5. What are my choices for editing my novel?

5. What are my choices for editing my novel?

Part of the series “From Zero to Hero – Journey of a Novelist”
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I’m still trying to get caught up on everything I’ve learned in the last few weeks. Today I’d like to talk about a topic I’m struggling with: editing.

Why Edit

Before we start, let’s talk about the need for editing in the first place. Although this seems like it should be self-evident, for new authors like me it’s often not. I knew I’d have to take several passes at my story and touch it up, but I was completely unaware how important editing is. I didn’t know there is a method and structure to it, or that it is way more intense than I envisioned. I figured my manuscript would come out relatively good on the first try.

This the first myth I have overcome. To quote from an earlier blog post of mine:

Maybe the most important point here, and a temporary blow to my ego – everyone (EVERYONE) who writes their first book assumes their story is stellar, their writing without peer. They are a genius and everyone will agree. Their story is fresh and original, and will instantly capture the hearts of readers young and old. No really, we ALL think that. If we aren’t passionate about our story, we wouldn’t be writing it in the first place.

The reason I write is because I think I have something cool to say, and I think I know how to say it. I know what techniques I enjoyed when reading, even if I didn’t know what they were called. I felt my story was an extremely fresh take on some new ideas (giving magic more of a physics feel), and I was completely confident that it would be a hit. This is a good thing – we would not want to write a story that didn’t move us, and if we started out thinking it stunk, well, why would we waste our time writing it?

The key is  that 99.99% of the time, especially with new authors, none of these assumptions are true. Your ideas are not original; being a great reader does not instantly make you a great writer; not everyone will love your story; you are not the one in a million exception to the rule; you are not the next J.K. Rowling. Does this mean you shouldn’t write it? NO WAY! You’re a writer – that’s what you do: you write. However if you wish for others to enjoy your reading, you have to come at it in a different way: with your business hat on. This simply means that when you accept these truths, you are allowing yourself to dig in and sculpt your masterpiece, and give it its best chance to be the # 2 bestseller under Harry Potter. (Obviously I’m using an older example here, but you get the point, yes?) You can still succeed, you can still be great, you can still shine. But it will take time, hard work, dedication, and education.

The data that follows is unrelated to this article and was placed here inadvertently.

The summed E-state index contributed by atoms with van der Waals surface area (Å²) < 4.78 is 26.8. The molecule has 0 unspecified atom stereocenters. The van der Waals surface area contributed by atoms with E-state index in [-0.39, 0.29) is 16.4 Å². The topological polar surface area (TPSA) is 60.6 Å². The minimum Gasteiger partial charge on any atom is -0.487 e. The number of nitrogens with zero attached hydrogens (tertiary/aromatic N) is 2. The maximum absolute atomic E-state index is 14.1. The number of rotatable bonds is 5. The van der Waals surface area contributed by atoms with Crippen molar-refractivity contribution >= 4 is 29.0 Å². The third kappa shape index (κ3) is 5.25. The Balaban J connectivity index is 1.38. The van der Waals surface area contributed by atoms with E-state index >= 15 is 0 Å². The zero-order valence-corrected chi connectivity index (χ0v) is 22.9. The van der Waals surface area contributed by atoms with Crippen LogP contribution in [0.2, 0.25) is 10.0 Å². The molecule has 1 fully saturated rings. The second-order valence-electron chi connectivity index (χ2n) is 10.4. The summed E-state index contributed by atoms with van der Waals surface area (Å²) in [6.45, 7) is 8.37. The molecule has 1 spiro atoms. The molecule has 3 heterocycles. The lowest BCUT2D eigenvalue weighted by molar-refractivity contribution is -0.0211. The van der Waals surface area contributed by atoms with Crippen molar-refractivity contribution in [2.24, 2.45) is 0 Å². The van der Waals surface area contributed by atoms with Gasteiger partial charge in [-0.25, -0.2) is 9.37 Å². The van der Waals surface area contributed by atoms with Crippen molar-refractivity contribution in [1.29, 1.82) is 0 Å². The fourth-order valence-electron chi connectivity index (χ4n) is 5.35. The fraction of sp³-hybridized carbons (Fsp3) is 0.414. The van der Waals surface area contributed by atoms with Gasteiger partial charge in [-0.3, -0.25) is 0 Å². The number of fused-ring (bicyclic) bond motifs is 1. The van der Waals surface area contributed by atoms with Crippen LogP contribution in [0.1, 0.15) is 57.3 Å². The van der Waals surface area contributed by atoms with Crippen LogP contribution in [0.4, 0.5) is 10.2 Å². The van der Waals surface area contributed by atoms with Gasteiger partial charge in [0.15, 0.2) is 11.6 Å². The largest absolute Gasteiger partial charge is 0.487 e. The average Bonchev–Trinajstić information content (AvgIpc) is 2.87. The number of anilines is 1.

Enter, editing a manuscript.

Manuscript Editing Options

This is an opinion, this is what I feel I’ve learned. Please feel free to refute.
So far in my education process – a whopping 2 weeks in – as I see it I have come up with four options:

  1. Just write it.
    Write your story from your heart, letting it flow the best you can. Do some minor corrections, maybe let your friends review it, then send it off to a publisher or agent. Assume that if it really rocks, it will stick even if it’s rough. After all, Publishers have editors, do they not?
  2. Write it, let someone else do all the editing
    Write your story from your heart, finishing the whole thing. Do some minor-to-moderate corrections. Because you have neither the time nor the inclination, and your time is very valuable, send the entire unpolished manuscript to a heavy editing service. Wash, rinse, repeat until your funds run out or until your manuscript gleams shiny bright.
  3. Write it, self-edit it until you hurt, send it for freelance editing (or submit)
    Write your story. Along the way and after completion, do very intense, heavy self-editing. Take the time required to educate yourself on how to self edit (it’s a skill all its own). Learn or review all the basics you can, get as many tricks as you can. Figure out what applies to you (usually they all do). When you swear you’ll jump off of a bridge if you have to edit that thing one more time, and you would (nearly) stake your life on its perfection, send it to a freelance editor. After one or two rounds, submit. Or, skip the freelance editor part if you are convinced you’ve bled that thing dry.
  4. Get assistance of a service that holds your hand the whole way
    I don’t know much about these, but I gather that you have weekly goals and some level of feedback and editorial assistance. The value of that assistance will increase if you self-edit as much as possible to maximize the feedback you get from them.

The answer that screams for me to pick it is # 3. At least that seems to be the most common consensus from what I’ve read. Everyone’s different, but for the vast majority, # 3 seems as if it is the way to go. If you’re serious about your writing, you’re going to take the time and get the education required to be able to go this path. I get the impression that a huge percentage of published authors big and small go this route, no matter if writing is their full time job or not.

Potential issues with the others:

  1. Just write it